In schools with a positive and affirming attitude towards gay people these incidents are much lower:

      All this speaks to the critical responsibility of faith, political and educational leaders in addressing this issue, and many faith leaders and religious politicians are making the problem WORSE, not better.

      They don’t call it the “bully pulpit” for nothing.

      As for those “religious people who disagree with homosexual practice but who actively campaign against bullying, intimidation, and so forth”, I welcome their efforts. But make no mistake – they are NOT our allies. While they still harbour discrimination in their hearts, they cannot truly join us in our struggle for full recognition.

  3. It those people that are the real bullies though. Little kids don’t just go to school and say “oh those kids are gay, lets bully them” but rather their upbringing and socialization tells them to bully GLPT people. If no leaders pass down the idea that this bullying is wrong and homophobia is still built up and sent to kids the problem will still persist. We have a cultural hegemony that says gay is bad and it is drawn out by the real bullies like Paul said. Maybe kid bullies don’t think of the DVDs or legislation but their parents do and it is sent to their kids.

    And Ben, I agree that there are always cases like that, people believing it is wrong but still being anti-bully but that falls way to short. It is not okay to think black people are lesser than white people but it’s not okay to lynch people. It doesn’t help; it adds to the idea that hegemony that GLBT people are “different” and “wrong” and increases the problem. I do think that it is a start though, it is a lot more helpful to preach against bullying than support it, but we need to recognize “the procreative potential” in all people because we are all human beings together.

  4. Paul: Your love, compassion and insights are wonderfully creative and life-giving. Thanks for sharing. . . I am still amazed at the simplicity of all World Religions and the moral compass we are all supposed to live by: Treat Others the Way YOU want to be treated!

    EVERYONE is called to do this. I look forward to the day when every Catholic, those in positions of power and the rank and file, proclaim this from the rooftops!

    Anyone looking for something very creative that the GLBT community has taken as an anthem of sorts? Check out iTunes video “One” by Mary J. Blige. . . “We are ONE, but we are not the same. We GET to carry each other. . . sisters, brothers.”

  5. Hi All,

    Thanks for engaging Paul and me on this. I need to figure out how to receive an alert when followup comments are posted on something I comment on!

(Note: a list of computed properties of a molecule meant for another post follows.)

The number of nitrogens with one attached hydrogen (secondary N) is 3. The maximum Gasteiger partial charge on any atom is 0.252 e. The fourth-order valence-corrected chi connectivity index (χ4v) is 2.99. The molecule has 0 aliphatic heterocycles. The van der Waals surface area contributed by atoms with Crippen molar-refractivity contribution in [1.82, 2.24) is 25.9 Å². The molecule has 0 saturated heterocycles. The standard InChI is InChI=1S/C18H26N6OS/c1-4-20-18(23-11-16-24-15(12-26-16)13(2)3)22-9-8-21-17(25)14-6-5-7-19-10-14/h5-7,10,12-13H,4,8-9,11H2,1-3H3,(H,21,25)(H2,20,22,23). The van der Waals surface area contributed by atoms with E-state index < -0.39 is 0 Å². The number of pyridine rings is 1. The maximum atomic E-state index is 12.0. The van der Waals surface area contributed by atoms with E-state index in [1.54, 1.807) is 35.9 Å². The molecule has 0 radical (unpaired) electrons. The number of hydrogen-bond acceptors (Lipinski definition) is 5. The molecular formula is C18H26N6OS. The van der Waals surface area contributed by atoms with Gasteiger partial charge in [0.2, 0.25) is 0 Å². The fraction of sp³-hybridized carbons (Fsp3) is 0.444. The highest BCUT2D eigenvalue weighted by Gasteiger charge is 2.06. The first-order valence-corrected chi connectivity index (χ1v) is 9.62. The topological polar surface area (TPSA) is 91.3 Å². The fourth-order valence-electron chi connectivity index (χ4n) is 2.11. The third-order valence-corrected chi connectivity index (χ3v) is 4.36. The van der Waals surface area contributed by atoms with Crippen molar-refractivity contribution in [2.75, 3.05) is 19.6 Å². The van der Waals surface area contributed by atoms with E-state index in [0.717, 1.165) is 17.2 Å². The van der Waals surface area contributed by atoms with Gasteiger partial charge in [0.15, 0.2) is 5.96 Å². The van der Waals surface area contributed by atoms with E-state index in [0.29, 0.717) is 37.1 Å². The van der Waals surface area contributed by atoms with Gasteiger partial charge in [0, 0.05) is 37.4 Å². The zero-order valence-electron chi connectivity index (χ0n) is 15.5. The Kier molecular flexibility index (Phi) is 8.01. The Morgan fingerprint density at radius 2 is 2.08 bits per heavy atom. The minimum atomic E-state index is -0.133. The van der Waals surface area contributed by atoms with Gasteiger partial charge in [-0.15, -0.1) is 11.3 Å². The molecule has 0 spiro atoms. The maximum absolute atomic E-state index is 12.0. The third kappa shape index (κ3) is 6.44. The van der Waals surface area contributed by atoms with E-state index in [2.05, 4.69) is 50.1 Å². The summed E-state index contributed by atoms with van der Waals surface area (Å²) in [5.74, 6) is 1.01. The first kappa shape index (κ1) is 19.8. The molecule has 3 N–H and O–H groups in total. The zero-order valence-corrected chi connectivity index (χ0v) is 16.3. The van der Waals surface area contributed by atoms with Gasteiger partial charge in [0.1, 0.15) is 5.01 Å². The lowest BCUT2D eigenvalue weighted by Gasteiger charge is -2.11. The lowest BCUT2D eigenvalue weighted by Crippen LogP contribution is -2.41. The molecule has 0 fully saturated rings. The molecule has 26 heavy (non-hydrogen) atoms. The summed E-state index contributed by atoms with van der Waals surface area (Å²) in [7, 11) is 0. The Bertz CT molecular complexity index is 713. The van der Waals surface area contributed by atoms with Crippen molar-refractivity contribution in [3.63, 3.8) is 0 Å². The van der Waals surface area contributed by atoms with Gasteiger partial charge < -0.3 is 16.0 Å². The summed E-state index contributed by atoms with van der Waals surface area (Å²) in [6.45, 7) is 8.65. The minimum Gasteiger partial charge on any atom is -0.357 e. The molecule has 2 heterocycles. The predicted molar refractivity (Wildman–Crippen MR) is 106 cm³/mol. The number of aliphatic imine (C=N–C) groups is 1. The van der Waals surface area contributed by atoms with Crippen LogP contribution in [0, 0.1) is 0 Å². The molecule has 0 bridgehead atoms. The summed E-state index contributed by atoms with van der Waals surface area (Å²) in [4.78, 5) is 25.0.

James, assuming those stats you cited are true, it is a shame that the religious schools cited have more trouble with gay bullying than public schools. A couple of more state of formation challenges, first an easier one, then hopefully a real stickler:

    1) I anticipated the idea that the political and religious elites can contribute to an “environment of hate” by their actions, but my guess is that people like Obama, for example, see “Don’t Ask Don’t Tell” as a pragmatic and probably temporary approach for coping with the controversial role of sexuality in military culture. We might wish (or even work towards) the military being more welcoming of gays in its ranks, but since it is not at this time, Don’t Ask Don’t Tell is an ad hoc coping mechanism.

    2) More importantly, and I think this is very important, I find saying that people like my “fundamentalist friend” supporting human rights for gays will “never be our allies” extremely, extremely problematic. Think about it this way, James and Will. It’s true that people who believe homosexuality (which the more nuanced mean “homosexual sexual activity” vs. orientation or attraction alone) will never be able to fully concur with practicing homosexual gay activists on the neutrality or goodness of homosexuality, and many homosexuals will say that they cannot stand with tose who oppose homosexuality because they are denying an integral (or good) part of who gays are.

    HOWEVER, what if I were to say that as a religious person whose belief in God is a good and integral part of who I am, can never work together, stand with, or ally with humanists like James and Chris, because they are contributing to an environment of hate by disbelieving or actively criticizing religious people, religious beliefs, or other issues closest to my heart or identity, or in favor of political measures that I perceive curb my religious life and expression. Do their criticisms of religion contribute to hate crimes against religious people? There are plenty of anti-Jewish, anti-Muslim and anti-Christian hate crimes, though I don’t know the comparative stats.